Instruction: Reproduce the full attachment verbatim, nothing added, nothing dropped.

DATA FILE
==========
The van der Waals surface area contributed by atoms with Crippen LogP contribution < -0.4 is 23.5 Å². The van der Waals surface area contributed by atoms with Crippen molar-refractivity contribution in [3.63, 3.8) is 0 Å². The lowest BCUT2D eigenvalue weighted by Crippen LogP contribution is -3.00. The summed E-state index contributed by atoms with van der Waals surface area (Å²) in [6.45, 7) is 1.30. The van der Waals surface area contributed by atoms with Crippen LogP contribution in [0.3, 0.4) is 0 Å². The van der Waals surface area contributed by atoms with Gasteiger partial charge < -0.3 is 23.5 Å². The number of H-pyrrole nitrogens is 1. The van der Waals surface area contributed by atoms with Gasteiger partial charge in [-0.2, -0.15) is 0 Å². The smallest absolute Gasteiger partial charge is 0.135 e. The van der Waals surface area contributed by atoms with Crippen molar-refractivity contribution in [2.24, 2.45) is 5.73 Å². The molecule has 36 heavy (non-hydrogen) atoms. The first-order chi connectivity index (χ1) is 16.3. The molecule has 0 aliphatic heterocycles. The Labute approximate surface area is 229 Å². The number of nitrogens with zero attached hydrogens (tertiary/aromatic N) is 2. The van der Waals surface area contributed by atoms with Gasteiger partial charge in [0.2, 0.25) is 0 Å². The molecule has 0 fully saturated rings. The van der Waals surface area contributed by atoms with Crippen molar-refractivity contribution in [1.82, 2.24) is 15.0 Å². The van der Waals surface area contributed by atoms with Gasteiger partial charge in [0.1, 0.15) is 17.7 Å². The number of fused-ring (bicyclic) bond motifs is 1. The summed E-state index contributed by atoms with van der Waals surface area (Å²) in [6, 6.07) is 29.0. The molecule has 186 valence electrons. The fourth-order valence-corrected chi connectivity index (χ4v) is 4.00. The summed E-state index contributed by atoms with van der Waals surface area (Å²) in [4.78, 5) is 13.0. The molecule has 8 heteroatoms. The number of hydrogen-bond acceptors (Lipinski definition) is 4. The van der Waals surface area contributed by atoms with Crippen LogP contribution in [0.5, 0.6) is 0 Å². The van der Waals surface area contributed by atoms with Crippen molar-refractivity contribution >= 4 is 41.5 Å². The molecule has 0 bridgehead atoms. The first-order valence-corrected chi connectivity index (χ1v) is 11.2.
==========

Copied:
The van der Waals surface area contributed by atoms with Crippen LogP contribution < -0.4 is 23.5 Å². The van der Waals surface area contributed by atoms with Crippen molar-refractivity contribution in [3.63, 3.8) is 0 Å². The lowest BCUT2D eigenvalue weighted by Crippen LogP contribution is -3.00. The summed E-state index contributed by atoms with van der Waals surface area (Å²) in [6.45, 7) is 1.30. The van der Waals surface area contributed by atoms with Crippen LogP contribution in [0.3, 0.4) is 0 Å². The van der Waals surface area contributed by atoms with Gasteiger partial charge < -0.3 is 23.5 Å². The number of H-pyrrole nitrogens is 1. The van der Waals surface area contributed by atoms with Gasteiger partial charge in [-0.2, -0.15) is 0 Å². The smallest absolute Gasteiger partial charge is 0.135 e. The van der Waals surface area contributed by atoms with Crippen molar-refractivity contribution in [2.24, 2.45) is 5.73 Å². The molecule has 36 heavy (non-hydrogen) atoms. The first-order chi connectivity index (χ1) is 16.3. The molecule has 0 aliphatic heterocycles. The Labute approximate surface area is 229 Å². The number of nitrogens with zero attached hydrogens (tertiary/aromatic N) is 2. The van der Waals surface area contributed by atoms with Gasteiger partial charge in [0.2, 0.25) is 0 Å². The molecule has 0 fully saturated rings. The van der Waals surface area contributed by atoms with Crippen molar-refractivity contribution in [1.82, 2.24) is 15.0 Å². The van der Waals surface area contributed by atoms with Gasteiger partial charge in [0.1, 0.15) is 17.7 Å². The number of fused-ring (bicyclic) bond motifs is 1. The summed E-state index contributed by atoms with van der Waals surface area (Å²) in [6, 6.07) is 29.0. The molecule has 186 valence electrons. The fourth-order valence-corrected chi connectivity index (χ4v) is 4.00. The summed E-state index contributed by atoms with van der Waals surface area (Å²) in [4.78, 5) is 13.0. The molecule has 8 heteroatoms. The number of hydrogen-bond acceptors (Lipinski definition) is 4. The van der Waals surface area contributed by atoms with Crippen LogP contribution in [0.5, 0.6) is 0 Å². The van der Waals surface area contributed by atoms with Crippen molar-refractivity contribution >= 4 is 41.5 Å². The molecule has 0 bridgehead atoms. The first-order valence-corrected chi connectivity index (χ1v) is 11.2.